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Promise and Progress - Cancer-Fighting Bacteria

Promise & Progress - A Spectrum of Achievements

Cancer-Fighting Bacteria

Date: January 15, 2015


A modified version of the bacterium Clostridium novyi (C. novyi-NT) produced a strong and precisely targeted antitumor response in studies of animals and humans.

The bacteria thrive in oxygen-poor environments, making it ideal for treatment of oxygen-depleted areas of tumors where radiation therapy and chemotherapy do not work well. To make it safe for therapy, the Kimmel Cancer Center scientists engineered the bacteria to remove its toxin-producing genes. 

Researchers tested the bacteria-based treatment in 16 pet dogs being treated by veterinarians for naturally occurring tumors. Six of the dogs had some response, including three that had complete eradication of their tumors. 

An MD Anderson Cancer Center patient with an advanced soft tissue tumor in her abdomen received a direct injection of the bacteria spores in a tumor that had spread to her shoulder and experienced a significant reduction of the tumor in and around the bone.  Doctors are encouraged by the patient’s response but say they have not treated enough people to be sure if the same spectrum of responses observed in dogs will translate to humans.  However, they say dogs provide a good glimpse into what may happen in humans because they develop tumors spontaneously and are treated with many of the same cancer drugs.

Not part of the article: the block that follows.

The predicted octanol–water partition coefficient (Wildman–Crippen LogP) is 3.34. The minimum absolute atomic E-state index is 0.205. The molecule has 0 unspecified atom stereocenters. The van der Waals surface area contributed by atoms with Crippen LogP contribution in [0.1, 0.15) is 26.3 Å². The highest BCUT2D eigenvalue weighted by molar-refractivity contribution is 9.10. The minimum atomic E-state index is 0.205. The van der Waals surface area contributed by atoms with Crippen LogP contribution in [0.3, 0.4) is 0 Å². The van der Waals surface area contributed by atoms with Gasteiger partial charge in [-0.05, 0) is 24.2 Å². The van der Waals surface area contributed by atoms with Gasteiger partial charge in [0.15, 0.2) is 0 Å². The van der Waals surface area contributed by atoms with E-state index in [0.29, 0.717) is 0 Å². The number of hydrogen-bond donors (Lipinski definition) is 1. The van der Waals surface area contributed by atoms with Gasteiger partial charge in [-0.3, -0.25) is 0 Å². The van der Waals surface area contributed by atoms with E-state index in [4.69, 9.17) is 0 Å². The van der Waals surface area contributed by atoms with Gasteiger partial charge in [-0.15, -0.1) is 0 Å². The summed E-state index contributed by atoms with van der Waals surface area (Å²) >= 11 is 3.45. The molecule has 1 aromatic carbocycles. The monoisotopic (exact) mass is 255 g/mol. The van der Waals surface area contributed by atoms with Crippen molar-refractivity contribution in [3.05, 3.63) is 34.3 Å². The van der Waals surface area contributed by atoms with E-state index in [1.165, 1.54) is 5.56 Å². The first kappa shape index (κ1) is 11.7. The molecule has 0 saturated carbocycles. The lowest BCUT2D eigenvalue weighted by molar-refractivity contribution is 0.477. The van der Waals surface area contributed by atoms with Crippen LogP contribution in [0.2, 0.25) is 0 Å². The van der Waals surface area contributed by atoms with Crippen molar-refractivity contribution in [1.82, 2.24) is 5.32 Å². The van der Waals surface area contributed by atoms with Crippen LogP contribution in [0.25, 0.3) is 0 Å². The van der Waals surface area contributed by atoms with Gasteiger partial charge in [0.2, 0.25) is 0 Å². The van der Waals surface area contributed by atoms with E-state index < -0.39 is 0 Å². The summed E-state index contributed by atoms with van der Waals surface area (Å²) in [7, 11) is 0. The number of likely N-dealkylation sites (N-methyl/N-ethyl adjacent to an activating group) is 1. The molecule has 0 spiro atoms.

Researchers also tested the bacteria injection in rats with implanted human glioma brain cancer cells.  The treatment killed tumor cells and spared surrounding normal cells while also extending survival.

The study of the bacteria treatment in humans is ongoing. “One advantage of using bacteria to treat cancer is you can modify these bacteria relatively easy to equip them with other therapeutic agents, or to make them less toxic, as we have done here,” says Shibin Zhou, M.D., Ph.D., director of experimental therapeutics at the Kimmel Cancer Center’s Ludwig Center for Cancer Genetics and Therapeutics.  He and his colleagues began exploring C. novyi-NT’s cancer fighting potential a decade ago after reading 100-year-old accounts of patients who experienced cancer remissions subsequent to serious bacterial infections.  Zhou says an added advantage to the bacteria therapy is that infected tumors should also generate a strong immune response against cancer cells.

The research was funded by BioMed Valley Discoveries Inc., the Virginia and D.K. Ludwig Fund for Cancer Research, the Maryland Cigarette Restitution Fund, the Commonwealth Foundation, Swim Across America, the Burroughs Wellcome Career Award for Medical Scientists, Voices Against Brain Cancer, the Sol Goldman Pancreatic Cancer Research Center, the Johns Hopkins Clinician Scientist Award, the National Institutes of Health’s National Cancer Institute (CA129825 and CA062924) and the National Institute of Neurological Diseases and Stroke (R25 NS065729).  For licensing disclosures go to hopkinscancer.org

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